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Circular

banker, customer and notes

CIRCULAR NOTES.—In order, when travelling abroad, to obviate the necessity of carrying large sums of money, or of being put to the incon venience and delay of writing home to one's bankers for further remittances, it is a usualice to carry circular notes. These notes may be obtained from a banker the total amount required, and will be divided up into smaller separate amounts to suit the convenience of the customer; thus, instead of one note for £100, ten of £10 each may be obtained, each addressed to an agent of the banker in the foreign town at which the customer will be probably, for the time being, staying. Suppose the customer intends proceeding from London to Rouen, Paris, Zurich, Strasburg, Brussels, and thence home, and desires to obtain J920 at each place. He will approach his banker on the subject, and in return for a payment of £100 and a small charge, the banker will hand him five circular notes, each of which, probably written in French, will be addressed to an agent of the banker in one of the above towns, and will direct the agent to pay to the customer the sum of twenty pounds, free of any charge, against the customer's signature to a seven days' draft upon the banker, a form of which will appear on the back of the note. The banker will also hand the customer a general letter of indication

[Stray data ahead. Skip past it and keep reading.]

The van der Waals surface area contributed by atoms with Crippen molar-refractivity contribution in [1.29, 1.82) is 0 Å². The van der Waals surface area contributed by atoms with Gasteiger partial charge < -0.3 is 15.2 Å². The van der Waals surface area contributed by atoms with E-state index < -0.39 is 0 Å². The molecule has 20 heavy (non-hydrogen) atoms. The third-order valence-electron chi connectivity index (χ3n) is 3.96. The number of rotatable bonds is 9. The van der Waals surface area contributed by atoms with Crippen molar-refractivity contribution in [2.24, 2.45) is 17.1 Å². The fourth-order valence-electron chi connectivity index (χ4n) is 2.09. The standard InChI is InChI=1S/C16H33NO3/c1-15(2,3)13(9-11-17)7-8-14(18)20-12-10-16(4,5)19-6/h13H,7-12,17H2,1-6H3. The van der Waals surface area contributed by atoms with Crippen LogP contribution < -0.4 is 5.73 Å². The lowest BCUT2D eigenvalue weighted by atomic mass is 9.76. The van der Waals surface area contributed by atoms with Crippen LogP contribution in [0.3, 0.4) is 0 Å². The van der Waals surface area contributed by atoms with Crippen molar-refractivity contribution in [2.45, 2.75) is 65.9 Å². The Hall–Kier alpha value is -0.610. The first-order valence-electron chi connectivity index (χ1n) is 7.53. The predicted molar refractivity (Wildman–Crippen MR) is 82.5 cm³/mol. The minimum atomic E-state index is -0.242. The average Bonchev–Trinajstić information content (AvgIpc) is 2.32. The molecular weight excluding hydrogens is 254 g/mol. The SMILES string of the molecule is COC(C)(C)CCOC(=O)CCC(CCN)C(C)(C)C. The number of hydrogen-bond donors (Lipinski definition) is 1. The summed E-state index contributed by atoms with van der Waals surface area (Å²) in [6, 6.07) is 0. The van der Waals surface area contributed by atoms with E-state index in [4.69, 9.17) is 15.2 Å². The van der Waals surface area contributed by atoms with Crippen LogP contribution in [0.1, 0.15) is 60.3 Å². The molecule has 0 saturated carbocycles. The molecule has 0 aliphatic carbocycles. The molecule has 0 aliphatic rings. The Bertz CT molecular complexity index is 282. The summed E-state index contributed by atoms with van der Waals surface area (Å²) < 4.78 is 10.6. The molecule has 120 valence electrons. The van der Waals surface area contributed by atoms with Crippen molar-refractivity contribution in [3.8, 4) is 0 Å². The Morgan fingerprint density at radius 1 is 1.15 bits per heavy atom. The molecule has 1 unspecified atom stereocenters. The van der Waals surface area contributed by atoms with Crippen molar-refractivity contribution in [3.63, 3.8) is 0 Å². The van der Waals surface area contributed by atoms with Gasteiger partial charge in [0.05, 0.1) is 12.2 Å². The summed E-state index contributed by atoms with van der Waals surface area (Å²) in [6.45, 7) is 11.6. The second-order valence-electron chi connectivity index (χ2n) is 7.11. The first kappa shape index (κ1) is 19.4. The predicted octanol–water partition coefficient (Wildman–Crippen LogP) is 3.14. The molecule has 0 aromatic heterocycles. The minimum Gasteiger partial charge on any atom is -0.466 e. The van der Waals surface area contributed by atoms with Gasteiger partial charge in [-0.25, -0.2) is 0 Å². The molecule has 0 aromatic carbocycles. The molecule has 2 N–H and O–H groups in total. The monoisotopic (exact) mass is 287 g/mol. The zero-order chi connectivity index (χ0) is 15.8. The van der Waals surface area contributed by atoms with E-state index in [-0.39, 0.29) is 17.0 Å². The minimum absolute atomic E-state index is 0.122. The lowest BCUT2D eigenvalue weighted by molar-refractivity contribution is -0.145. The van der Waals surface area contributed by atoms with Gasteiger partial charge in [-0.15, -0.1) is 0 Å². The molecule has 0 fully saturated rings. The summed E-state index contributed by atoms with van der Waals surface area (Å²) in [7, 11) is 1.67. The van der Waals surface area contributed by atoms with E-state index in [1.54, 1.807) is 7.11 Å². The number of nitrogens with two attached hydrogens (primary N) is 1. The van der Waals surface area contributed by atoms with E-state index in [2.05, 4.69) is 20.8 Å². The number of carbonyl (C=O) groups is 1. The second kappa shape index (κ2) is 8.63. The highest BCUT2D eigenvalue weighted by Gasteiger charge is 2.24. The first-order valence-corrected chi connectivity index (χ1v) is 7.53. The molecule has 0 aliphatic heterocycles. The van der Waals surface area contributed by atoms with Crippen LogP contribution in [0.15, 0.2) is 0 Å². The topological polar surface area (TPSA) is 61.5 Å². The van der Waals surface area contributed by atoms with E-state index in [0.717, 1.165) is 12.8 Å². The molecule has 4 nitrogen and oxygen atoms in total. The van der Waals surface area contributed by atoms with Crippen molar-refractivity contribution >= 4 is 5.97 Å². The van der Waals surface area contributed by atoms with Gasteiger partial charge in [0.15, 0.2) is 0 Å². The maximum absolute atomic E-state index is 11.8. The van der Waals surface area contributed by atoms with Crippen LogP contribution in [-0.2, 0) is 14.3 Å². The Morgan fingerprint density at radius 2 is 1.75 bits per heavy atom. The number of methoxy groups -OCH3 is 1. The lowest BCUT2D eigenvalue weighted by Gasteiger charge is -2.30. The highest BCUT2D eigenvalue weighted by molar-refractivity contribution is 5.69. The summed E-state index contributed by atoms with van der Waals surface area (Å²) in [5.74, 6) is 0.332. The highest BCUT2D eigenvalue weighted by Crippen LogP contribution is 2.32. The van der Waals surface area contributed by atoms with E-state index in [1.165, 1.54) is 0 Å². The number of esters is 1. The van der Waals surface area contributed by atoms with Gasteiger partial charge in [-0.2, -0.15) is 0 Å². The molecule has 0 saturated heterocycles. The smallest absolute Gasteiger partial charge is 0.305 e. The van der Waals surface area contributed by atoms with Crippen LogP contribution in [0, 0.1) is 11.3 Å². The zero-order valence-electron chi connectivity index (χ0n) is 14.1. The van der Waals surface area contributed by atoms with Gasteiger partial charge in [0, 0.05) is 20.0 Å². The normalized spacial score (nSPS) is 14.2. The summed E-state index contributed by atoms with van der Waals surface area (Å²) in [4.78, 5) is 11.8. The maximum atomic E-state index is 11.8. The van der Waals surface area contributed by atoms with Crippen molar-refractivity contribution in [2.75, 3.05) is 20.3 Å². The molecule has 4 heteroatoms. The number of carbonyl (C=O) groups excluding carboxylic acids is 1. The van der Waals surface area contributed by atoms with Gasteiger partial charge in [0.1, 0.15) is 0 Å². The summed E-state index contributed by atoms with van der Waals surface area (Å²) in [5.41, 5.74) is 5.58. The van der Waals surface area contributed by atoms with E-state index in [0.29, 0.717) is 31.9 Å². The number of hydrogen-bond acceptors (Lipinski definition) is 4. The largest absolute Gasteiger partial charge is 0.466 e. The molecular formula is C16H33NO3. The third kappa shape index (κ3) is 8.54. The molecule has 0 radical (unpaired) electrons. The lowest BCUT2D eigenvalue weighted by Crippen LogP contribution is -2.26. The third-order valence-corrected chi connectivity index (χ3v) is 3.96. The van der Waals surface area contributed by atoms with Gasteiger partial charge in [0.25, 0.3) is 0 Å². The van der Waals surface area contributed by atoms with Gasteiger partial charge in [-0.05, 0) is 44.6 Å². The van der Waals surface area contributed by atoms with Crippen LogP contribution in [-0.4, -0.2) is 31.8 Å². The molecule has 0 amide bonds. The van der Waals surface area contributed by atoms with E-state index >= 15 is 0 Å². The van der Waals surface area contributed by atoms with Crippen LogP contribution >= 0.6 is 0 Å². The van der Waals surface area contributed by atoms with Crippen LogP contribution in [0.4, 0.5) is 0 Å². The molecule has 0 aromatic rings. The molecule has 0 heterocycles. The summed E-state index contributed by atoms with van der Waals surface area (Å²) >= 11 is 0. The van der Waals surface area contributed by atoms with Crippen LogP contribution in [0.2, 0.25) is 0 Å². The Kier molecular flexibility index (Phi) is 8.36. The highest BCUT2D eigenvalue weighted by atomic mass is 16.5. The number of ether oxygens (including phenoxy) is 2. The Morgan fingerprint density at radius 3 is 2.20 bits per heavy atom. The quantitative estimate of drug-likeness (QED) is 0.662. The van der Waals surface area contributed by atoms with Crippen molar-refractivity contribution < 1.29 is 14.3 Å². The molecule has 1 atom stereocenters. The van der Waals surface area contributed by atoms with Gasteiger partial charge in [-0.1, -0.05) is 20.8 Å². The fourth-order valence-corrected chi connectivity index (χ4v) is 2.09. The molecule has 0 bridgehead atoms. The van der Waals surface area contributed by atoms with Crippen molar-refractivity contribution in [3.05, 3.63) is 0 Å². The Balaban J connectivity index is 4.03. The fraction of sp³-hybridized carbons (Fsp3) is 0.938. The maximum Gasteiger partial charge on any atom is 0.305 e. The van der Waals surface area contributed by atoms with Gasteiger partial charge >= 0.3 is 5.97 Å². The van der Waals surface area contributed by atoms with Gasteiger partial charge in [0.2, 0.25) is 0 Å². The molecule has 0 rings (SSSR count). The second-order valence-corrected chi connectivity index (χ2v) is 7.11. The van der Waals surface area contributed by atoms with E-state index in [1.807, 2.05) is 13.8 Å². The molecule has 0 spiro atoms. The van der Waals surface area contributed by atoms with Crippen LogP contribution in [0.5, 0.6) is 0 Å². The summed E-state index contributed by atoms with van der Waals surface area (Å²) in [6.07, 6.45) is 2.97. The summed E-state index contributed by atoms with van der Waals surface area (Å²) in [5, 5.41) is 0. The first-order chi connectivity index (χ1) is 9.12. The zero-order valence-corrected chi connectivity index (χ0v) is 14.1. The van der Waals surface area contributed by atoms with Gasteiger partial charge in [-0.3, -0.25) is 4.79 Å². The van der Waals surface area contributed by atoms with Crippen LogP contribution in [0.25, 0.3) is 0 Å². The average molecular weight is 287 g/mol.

which will contain an example of the customer's signature.

Thus furnished, the customer may proceed on his travels, but should be careful to keep separate the circular notes and the letter of indication, so that a theft of one may not include a theft of the other, and a consequent facility for forgery by the thief. Ilotelkeepers and others will, as a rule, readily accept a circular note; but when not so negotiated, the customer should present his circular notes to the appropriate agents and at the same time produce the letter of indication. The agent, after seeing the signature made in his presence and in accordance with the example in the letter of indication, will pay the money; he will probably try to make a charge, but the payee should object to that. Any circular notes not required, and cashed, should be handed back to the issuing banker, who will refund the money. See LETTERS OF CREDIT.